Students lead sustainability projects at Caledonia Regional High

Apr 12, 2022

School years pass so fast it can be easy just to keep doing things the way they have always been done. 

That’s why New Brunswick’s new pilot Grade 10  curriculum in Anglophone districts, “Science for Sustainable Societies,” is so important. Instead of just teaching basic concepts, it empowers students to use scientific knowledge to ask questions and draw evidence-based conclusions to navigate an increasingly complex world. 

The Gaia Project’s Sustainability in Action program aligns perfectly with the inquiry-based approach of this pilot curriculum, and I was excited to bring it to my Grade 10 science classroom at Caledonia Regional High School in Hillsborough, N.B. 

For six weeks, 29 students practiced the art of scientific inquiry at school. They formed teams to explore how various systems in our school could be improved, studying heating and water, power, food and waste management, and even paper recycling systems. And all with no budget and entirely on school grounds during a global pandemic!  

Meet a couple of these incredible teams and their real-world projects.

Living a Lie?

There’s been a general feeling at our school for years that in-class recycling efforts may not result in actual landfill reduction.

The Team

Emma, Jacob, Nathan, Joe and Savana set out to see if there was any truth to these suspicions by closely studying the waste systems. 

The Process

Each classroom has green bags for wet trash and blue ones for dry. When the team saw the school’s trash hauler deposit the blue and green bags in the same truck chamber, they knew they were onto something. They lined up a Microsoft Teams chat with the collection company and confirmed that all waste was going to the landfill because it wasn’t being sorted properly. 

The Solution

The team proposed a new system: blue bags for recycling, clear bags for all other waste. Green composting bags would be reserved for the cafeteria, where substantial food waste was occurring daily.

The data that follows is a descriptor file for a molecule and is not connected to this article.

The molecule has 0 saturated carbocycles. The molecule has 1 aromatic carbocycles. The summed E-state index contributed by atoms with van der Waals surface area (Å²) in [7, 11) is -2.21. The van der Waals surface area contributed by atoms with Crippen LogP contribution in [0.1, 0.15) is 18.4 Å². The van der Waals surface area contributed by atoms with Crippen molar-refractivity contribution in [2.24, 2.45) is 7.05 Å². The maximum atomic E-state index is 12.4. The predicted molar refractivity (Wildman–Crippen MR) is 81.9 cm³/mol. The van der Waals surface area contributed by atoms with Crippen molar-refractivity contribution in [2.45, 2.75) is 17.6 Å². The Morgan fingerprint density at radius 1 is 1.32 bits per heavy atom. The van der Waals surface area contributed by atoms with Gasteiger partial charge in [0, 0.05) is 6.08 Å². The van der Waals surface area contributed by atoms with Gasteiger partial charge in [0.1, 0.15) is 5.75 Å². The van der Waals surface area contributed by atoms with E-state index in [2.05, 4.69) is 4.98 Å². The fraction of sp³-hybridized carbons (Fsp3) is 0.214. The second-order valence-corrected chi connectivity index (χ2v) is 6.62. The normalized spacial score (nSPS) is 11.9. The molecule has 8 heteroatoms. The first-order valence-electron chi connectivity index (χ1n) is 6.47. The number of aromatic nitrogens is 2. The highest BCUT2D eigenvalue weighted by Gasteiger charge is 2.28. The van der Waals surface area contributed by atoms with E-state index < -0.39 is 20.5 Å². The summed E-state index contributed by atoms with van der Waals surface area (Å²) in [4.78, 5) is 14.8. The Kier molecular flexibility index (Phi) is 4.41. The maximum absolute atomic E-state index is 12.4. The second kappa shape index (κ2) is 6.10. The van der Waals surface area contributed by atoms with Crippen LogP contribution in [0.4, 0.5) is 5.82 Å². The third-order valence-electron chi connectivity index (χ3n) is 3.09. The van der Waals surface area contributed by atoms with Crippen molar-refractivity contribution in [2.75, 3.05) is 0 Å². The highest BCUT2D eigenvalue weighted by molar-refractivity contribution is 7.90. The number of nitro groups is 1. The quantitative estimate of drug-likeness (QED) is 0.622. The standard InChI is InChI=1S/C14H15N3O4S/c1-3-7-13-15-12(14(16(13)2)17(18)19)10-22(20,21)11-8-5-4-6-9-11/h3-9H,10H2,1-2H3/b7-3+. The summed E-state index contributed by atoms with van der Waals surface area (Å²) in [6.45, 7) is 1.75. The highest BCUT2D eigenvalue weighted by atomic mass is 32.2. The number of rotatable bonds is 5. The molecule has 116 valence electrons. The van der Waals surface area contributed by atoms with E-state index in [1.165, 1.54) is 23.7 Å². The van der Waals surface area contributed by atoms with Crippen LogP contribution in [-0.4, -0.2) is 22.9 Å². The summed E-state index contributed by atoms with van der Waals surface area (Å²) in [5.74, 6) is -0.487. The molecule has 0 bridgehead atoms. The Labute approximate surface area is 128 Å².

The Results 

The team presented its findings and recommendations to The Gaia Project and our principal. Their recommendations will be adopted as soon as September 2022 and will result in reduced landfill waste for our school and community. Win!

Splish Splash, We Need Cash!

Going to school next to the mighty Petitcodiac River may increase the value our students place on fresh water. One team of students made it their mission to examine water use at our school. 

The Team

Garret, Jericho, Jax, Marshall, Braden, Jesse, and Cole formed a team devoted to understanding water waste by focusing on sink taps and toilets. Not the most glamorous science experiment! 

The Process

The team found the toilets were already efficient when it came to water use, but the sinks could be improved. They discovered that the conventional twist taps in many of the bathrooms use over a litre of water more water per hand wash compared to newer, push-down timed fixtures. They did a survey to determine the average number of handwashes per day, c

alculating nearly 160,000 litres of fresh water is wasted annually at CRHS just from hand-washing, which has increased during the pandemic. 

The Solution

With help from staff at the school district, the team got a quote of $250 per sink to upgrade. They also found a small change to reduce water use: faucet inserts that change the flow to multiple spray jets instead of the current deluge that comes out.

The Results 

The team hopes its findings will help encourage the school district to think environmentally when choosing fixtures for future school upgrades.

They are excited to be able to promote real sustainable change!

 

If you’re interested in learning more about bringing Gaia’s Sustainability in Action program to your classroom or school, click here to get in touch. Together, let’s uproot the status quo!

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